“I was obviously shattered to have come so close again last night,” Breen told AAP.
“So to come off a dodgy night’s sleep, get up early and get the job done is something I’m really proud of. I would really have struggled if I’d had to head back to Canberra yet again without the time.”
Breen went onto say, “I was never going to allow myself to go to Europe to chase the qualifier, to stress in that situation again,” she said.
“It’s really difficult to run away from home, and away from your support group under that sort of pressure. Now it will be a completely different mindset getting on that plane to Europe knowing I have ticked the box and am already on the team for Rio.”
Breen said she lost confidence while struggling with a hamstring tendon injury in the domestic season. “But my family kept believing in me and my coach Matt Beckenham kept believing in me,” she said. “And now I’ve got the job done.”
Mitchell – There is So Much More to Come
As we have said over the past 6 months, Morgan Mitchell has come a long way in 2016. If you needed any more evidence of how far that has been, look no further than her race at the Birmingham Diamond League meeting on Sunday.
Mitchell’s 51.25s PB (by 0.56s) was a statement that she will certainly not just be making up the numbers in Rio.
The jet lagged 21-year-old hinted there was more to come as she continues to shave time off ahead of the Rio Olympics in August, and having produced a breakout domestic season, Mitchell showed she can step it up in elite company by keeping pace with some quality athletes including Jamaican Christine Day (51.09sec, and was also second to Mitchell at the Melbourne World Challenge earlier this year).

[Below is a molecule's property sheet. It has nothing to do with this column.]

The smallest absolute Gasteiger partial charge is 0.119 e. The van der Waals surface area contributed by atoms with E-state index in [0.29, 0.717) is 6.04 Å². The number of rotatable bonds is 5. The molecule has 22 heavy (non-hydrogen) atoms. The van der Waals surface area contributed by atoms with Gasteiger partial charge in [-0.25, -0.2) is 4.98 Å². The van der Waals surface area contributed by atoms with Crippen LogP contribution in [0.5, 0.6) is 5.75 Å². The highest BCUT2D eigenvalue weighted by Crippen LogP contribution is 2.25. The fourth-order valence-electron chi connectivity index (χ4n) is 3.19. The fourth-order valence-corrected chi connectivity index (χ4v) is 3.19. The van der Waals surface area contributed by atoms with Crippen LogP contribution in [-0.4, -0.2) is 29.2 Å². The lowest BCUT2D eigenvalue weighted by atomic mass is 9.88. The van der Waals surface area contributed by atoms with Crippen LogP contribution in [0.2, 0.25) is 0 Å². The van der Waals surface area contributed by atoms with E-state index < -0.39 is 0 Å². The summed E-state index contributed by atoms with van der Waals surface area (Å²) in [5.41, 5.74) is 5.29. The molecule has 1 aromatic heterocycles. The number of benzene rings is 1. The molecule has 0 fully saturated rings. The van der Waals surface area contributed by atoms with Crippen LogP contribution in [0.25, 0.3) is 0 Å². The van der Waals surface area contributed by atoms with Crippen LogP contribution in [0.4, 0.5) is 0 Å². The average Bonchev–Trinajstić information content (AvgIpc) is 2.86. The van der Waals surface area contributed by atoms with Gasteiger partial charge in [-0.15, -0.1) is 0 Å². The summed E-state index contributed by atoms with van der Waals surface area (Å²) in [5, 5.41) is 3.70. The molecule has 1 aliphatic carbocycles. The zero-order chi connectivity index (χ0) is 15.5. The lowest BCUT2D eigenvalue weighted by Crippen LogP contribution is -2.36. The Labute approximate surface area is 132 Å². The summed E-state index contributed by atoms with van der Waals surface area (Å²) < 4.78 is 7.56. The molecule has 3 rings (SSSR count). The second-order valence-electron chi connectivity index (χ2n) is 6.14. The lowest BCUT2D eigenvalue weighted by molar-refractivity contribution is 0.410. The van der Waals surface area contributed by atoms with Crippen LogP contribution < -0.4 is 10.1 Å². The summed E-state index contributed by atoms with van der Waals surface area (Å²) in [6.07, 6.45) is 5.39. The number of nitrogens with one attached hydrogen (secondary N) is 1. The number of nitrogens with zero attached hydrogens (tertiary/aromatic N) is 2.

“I wanted more. We always want more,” Mitchell said post race. “But 51.2, come on – that’s massive, (after) getting off a plane (on Wednesday)!
“I’m so jet lagged. That just gave me a lot of confidence going into (the Diamond League event in) Oslo next week. I’m keen, I’m ready.”
A 51.2sec performance is “massive’, with only 6 Australian women ever producing sub 51 second performances in the history of the event. That list is pretty impressive:
- Cathy Freeman (right) leads the way with 59 sub 51sec performances (including 17 sub 50 second performances), with her last one coming at the 2000 Olympic Games (49.11sec), 6 years after recording her first sub 51 second performance – a 50.82s in San Jose in 1994 at the age of only 21. Freeman is an amazing role model, who has played a part in Mitchell being in the position she’s currently in – an athlete that any young athlete can look up to and dream the Olympic dream.
- Renee Poetschka is second on the list with 7 sub 51 second performances, highlighted by a 50.19s PB. All her performances came between 1994 and 1996.
- Maree Holland and Jana Rawlinson are next on the list with 3 sub 51 second performances, with Holland producing them all in 1988 (twice at the Seoul Olympics), while Rawlinson ran her three across both 2003 and 2004 – including an impressive 50.43s PB.
Mitchell will now look to join the above mentioned athletes (which also includes Debbie Flintoff-King and Michelle Lock, both with 2), and if she does there is every chance she could push ever closer to making it all the way to an Olympic final. Now that would be one of stories of the year.
Additional News – Pearson, Hale, Blundell and More